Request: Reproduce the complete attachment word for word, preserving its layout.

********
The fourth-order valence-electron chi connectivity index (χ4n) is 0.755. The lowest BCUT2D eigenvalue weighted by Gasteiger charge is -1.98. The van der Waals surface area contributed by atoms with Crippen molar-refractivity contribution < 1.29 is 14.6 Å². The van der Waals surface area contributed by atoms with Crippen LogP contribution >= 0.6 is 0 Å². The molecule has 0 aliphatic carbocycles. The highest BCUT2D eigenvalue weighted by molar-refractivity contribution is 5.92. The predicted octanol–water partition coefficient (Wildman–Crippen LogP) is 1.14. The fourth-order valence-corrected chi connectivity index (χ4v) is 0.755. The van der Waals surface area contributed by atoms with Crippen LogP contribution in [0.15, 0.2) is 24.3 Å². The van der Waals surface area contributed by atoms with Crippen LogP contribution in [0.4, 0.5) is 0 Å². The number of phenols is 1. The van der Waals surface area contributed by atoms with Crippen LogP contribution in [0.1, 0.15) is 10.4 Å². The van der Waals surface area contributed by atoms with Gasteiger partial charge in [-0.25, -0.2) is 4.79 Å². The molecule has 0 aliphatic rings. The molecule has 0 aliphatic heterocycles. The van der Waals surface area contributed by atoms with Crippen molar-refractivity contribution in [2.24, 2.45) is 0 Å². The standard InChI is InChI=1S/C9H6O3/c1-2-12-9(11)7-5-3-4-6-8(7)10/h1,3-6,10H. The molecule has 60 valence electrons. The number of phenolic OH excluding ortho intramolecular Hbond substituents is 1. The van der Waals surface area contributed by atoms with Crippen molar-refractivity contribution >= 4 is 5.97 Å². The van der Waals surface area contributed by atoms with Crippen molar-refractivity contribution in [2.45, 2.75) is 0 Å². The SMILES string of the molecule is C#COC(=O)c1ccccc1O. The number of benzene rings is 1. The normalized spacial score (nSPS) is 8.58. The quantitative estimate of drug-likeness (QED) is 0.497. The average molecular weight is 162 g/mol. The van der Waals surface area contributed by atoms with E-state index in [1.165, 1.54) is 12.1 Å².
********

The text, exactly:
The fourth-order valence-electron chi connectivity index (χ4n) is 0.755. The lowest BCUT2D eigenvalue weighted by Gasteiger charge is -1.98. The van der Waals surface area contributed by atoms with Crippen molar-refractivity contribution < 1.29 is 14.6 Å². The van der Waals surface area contributed by atoms with Crippen LogP contribution >= 0.6 is 0 Å². The molecule has 0 aliphatic carbocycles. The highest BCUT2D eigenvalue weighted by molar-refractivity contribution is 5.92. The predicted octanol–water partition coefficient (Wildman–Crippen LogP) is 1.14. The fourth-order valence-corrected chi connectivity index (χ4v) is 0.755. The van der Waals surface area contributed by atoms with Crippen LogP contribution in [0.15, 0.2) is 24.3 Å². The van der Waals surface area contributed by atoms with Crippen LogP contribution in [0.4, 0.5) is 0 Å². The number of phenols is 1. The van der Waals surface area contributed by atoms with Crippen LogP contribution in [0.1, 0.15) is 10.4 Å². The van der Waals surface area contributed by atoms with Gasteiger partial charge in [-0.25, -0.2) is 4.79 Å². The molecule has 0 aliphatic rings. The molecule has 0 aliphatic heterocycles. The van der Waals surface area contributed by atoms with Crippen molar-refractivity contribution in [2.24, 2.45) is 0 Å². The standard InChI is InChI=1S/C9H6O3/c1-2-12-9(11)7-5-3-4-6-8(7)10/h1,3-6,10H. The molecule has 60 valence electrons. The number of phenolic OH excluding ortho intramolecular Hbond substituents is 1. The van der Waals surface area contributed by atoms with Crippen molar-refractivity contribution >= 4 is 5.97 Å². The van der Waals surface area contributed by atoms with Crippen molar-refractivity contribution in [2.45, 2.75) is 0 Å². The SMILES string of the molecule is C#COC(=O)c1ccccc1O. The number of benzene rings is 1. The normalized spacial score (nSPS) is 8.58. The quantitative estimate of drug-likeness (QED) is 0.497. The average molecular weight is 162 g/mol. The van der Waals surface area contributed by atoms with E-state index in [1.165, 1.54) is 12.1 Å².